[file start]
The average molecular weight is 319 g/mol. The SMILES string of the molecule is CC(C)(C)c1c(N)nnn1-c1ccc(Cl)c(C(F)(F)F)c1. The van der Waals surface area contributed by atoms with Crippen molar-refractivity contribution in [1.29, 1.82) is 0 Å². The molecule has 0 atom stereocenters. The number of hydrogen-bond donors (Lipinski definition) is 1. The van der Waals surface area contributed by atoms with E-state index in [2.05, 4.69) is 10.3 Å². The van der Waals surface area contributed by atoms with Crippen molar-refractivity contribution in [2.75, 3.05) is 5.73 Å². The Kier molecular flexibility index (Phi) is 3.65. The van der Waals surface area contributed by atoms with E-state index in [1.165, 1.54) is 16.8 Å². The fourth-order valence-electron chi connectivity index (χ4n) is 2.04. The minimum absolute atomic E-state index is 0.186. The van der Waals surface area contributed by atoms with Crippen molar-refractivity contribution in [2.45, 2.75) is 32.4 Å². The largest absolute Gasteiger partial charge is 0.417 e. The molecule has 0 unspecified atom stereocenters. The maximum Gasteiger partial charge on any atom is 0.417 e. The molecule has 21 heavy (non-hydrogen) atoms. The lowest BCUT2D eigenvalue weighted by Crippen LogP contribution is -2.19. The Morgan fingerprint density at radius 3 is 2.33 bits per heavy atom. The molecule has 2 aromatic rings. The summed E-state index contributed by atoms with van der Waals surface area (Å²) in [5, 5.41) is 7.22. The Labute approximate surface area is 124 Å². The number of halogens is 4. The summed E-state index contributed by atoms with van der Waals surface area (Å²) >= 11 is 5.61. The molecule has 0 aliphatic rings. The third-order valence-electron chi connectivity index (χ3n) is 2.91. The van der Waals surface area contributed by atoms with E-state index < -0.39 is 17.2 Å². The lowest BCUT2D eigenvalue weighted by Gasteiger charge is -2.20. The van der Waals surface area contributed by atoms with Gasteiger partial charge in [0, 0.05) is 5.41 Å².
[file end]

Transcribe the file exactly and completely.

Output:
The average molecular weight is 319 g/mol. The SMILES string of the molecule is CC(C)(C)c1c(N)nnn1-c1ccc(Cl)c(C(F)(F)F)c1. The van der Waals surface area contributed by atoms with Crippen molar-refractivity contribution in [1.29, 1.82) is 0 Å². The molecule has 0 atom stereocenters. The number of hydrogen-bond donors (Lipinski definition) is 1. The van der Waals surface area contributed by atoms with E-state index in [2.05, 4.69) is 10.3 Å². The van der Waals surface area contributed by atoms with Crippen molar-refractivity contribution in [2.75, 3.05) is 5.73 Å². The Kier molecular flexibility index (Phi) is 3.65. The van der Waals surface area contributed by atoms with E-state index in [1.165, 1.54) is 16.8 Å². The fourth-order valence-electron chi connectivity index (χ4n) is 2.04. The minimum absolute atomic E-state index is 0.186. The van der Waals surface area contributed by atoms with Crippen molar-refractivity contribution in [2.45, 2.75) is 32.4 Å². The largest absolute Gasteiger partial charge is 0.417 e. The molecule has 0 unspecified atom stereocenters. The maximum Gasteiger partial charge on any atom is 0.417 e. The molecule has 21 heavy (non-hydrogen) atoms. The lowest BCUT2D eigenvalue weighted by Crippen LogP contribution is -2.19. The Morgan fingerprint density at radius 3 is 2.33 bits per heavy atom. The molecule has 2 aromatic rings. The summed E-state index contributed by atoms with van der Waals surface area (Å²) in [5, 5.41) is 7.22. The Labute approximate surface area is 124 Å². The number of halogens is 4. The summed E-state index contributed by atoms with van der Waals surface area (Å²) >= 11 is 5.61. The molecule has 0 aliphatic rings. The third-order valence-electron chi connectivity index (χ3n) is 2.91. The van der Waals surface area contributed by atoms with E-state index < -0.39 is 17.2 Å². The lowest BCUT2D eigenvalue weighted by Gasteiger charge is -2.20. The van der Waals surface area contributed by atoms with Gasteiger partial charge in [0, 0.05) is 5.41 Å².